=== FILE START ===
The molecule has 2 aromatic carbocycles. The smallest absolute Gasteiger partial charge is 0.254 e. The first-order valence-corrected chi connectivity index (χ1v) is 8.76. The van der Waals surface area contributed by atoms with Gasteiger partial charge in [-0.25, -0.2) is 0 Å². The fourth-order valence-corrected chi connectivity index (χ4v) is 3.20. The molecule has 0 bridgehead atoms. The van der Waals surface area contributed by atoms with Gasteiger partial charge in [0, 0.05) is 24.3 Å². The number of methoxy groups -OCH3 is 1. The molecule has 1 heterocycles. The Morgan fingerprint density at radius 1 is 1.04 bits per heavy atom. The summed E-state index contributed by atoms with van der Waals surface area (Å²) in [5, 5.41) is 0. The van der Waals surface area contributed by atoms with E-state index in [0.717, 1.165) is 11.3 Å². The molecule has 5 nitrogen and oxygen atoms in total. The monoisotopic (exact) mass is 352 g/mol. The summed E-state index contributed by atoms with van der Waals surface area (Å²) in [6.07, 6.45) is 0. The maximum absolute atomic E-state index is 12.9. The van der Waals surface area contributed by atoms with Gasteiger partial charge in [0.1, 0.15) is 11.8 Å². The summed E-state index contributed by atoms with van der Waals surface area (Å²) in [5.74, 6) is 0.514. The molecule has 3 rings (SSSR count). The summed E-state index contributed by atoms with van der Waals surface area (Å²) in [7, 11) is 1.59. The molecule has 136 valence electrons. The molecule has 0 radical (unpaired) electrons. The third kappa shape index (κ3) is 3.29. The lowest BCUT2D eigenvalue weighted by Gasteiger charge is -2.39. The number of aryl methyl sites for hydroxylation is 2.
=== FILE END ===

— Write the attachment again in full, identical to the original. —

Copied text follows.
The molecule has 2 aromatic carbocycles. The smallest absolute Gasteiger partial charge is 0.254 e. The first-order valence-corrected chi connectivity index (χ1v) is 8.76. The van der Waals surface area contributed by atoms with Gasteiger partial charge in [-0.25, -0.2) is 0 Å². The fourth-order valence-corrected chi connectivity index (χ4v) is 3.20. The molecule has 0 bridgehead atoms. The van der Waals surface area contributed by atoms with Gasteiger partial charge in [0, 0.05) is 24.3 Å². The number of methoxy groups -OCH3 is 1. The molecule has 1 heterocycles. The Morgan fingerprint density at radius 1 is 1.04 bits per heavy atom. The summed E-state index contributed by atoms with van der Waals surface area (Å²) in [5, 5.41) is 0. The van der Waals surface area contributed by atoms with E-state index in [0.717, 1.165) is 11.3 Å². The molecule has 5 nitrogen and oxygen atoms in total. The monoisotopic (exact) mass is 352 g/mol. The summed E-state index contributed by atoms with van der Waals surface area (Å²) in [6.07, 6.45) is 0. The maximum absolute atomic E-state index is 12.9. The van der Waals surface area contributed by atoms with Gasteiger partial charge in [0.1, 0.15) is 11.8 Å². The summed E-state index contributed by atoms with van der Waals surface area (Å²) in [5.74, 6) is 0.514. The molecule has 3 rings (SSSR count). The summed E-state index contributed by atoms with van der Waals surface area (Å²) in [7, 11) is 1.59. The molecule has 136 valence electrons. The molecule has 0 radical (unpaired) electrons. The third kappa shape index (κ3) is 3.29. The lowest BCUT2D eigenvalue weighted by Gasteiger charge is -2.39. The number of aryl methyl sites for hydroxylation is 2.